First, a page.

The tax foregone is normally quite low, but the impact the incentive can have on investment decisions is big. And a recapitalisation of Section 12I will send a signal about us being open for investment. More manufacturing projects being established will mean more investment, more exports, more jobs and, yes, more taxes. Everyone is a winner if you look at the full picture. But certainty is not only required on 12I, — clarity is also needed on the energy-efficiency incentive, offered through Section 12L of the Income Tax Act.
Section 12L provides tax rebates for businesses that invest in more energy-efficient equipment and/or processes. The incentive scheme been running for seven years, but was quite ineffective in the first two years as the tax rebate was set quite low. Only once it became more generous was it worthwhile for firms to apply. The current period for applications and approvals ends in 2020, and the treasury has hinted that it will be extended as it is one of the key mechanisms for recycling revenue from the carbon tax, which comes into force in just a few months’ time.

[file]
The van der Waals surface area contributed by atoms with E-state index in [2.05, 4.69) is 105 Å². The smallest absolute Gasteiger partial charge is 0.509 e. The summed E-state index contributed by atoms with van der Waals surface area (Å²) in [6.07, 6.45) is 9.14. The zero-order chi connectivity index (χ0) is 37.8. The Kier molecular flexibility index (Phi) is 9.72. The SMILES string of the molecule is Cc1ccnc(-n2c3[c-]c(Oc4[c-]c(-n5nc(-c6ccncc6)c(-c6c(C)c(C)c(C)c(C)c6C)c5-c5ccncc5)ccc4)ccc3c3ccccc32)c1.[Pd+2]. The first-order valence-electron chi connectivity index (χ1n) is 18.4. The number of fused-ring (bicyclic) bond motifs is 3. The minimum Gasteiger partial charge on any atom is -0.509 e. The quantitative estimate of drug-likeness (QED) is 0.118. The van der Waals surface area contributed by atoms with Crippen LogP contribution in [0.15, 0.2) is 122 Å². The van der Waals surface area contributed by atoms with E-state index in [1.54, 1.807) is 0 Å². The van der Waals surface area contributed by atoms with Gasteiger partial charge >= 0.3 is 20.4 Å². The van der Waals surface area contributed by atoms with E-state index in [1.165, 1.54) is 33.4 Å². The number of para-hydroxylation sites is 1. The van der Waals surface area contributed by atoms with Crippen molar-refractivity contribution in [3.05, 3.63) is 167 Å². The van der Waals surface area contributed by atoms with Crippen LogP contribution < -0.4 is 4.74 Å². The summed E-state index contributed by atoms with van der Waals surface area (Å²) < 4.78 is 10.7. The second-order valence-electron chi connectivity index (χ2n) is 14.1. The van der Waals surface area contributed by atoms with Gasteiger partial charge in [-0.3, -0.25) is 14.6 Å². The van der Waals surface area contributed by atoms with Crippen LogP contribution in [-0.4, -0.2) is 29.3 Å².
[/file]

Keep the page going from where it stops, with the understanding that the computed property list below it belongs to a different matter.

I hope they do not leave announcement of the extension too late. We need details of the extended incentive this year as business requires confidence and clarity to plan, and projects do not just happen overnight. All this may sound a bit theoretical and academic and bureaucratic. But don’t be fooled. It is excellent that the DTI recently finalised its latest multi-annual support blueprint for the car industry, which enjoys the slightly grandiose title of “masterplan”.
The various iterations of the DTI car programmes brought certainty for investors in this sector and we can all see what this certainty does. The car industry has been the biggest investor, and the largest exporter, for the past decade, and we saw at the investment conference that the car investment boom is continuing.
Meanwhile, with the looming juggernaut of the carbon tax thundering towards us, there is still a lack of clarity on what will be done with the money that is collected. We have been told it will be ploughed back onto energy saving. But where are the details?
Of course, with the latest wave of economically damaging, and personally, irritating power cuts, we will be keenly waiting to hear the detail on Eskom’s rescue plan, which the president has said will be contained in the budget. Eskom would clearly like to fund much more energy saving and can do so with sounder finances. This may not be front-of-mind, but it is important both as a way of decreasing electricity demand and as another example of the imperative, practical steps that are needed to deal with climate change.
So, there is a lot that can be done for industry, and for the planet, in the budget. Hopefully finance minister Tito Mboweni will deliver a budget that balances the need to reduce government debt levels with providing incentives for growth.
• Chipfupa is a founding partner at Cova Advisory.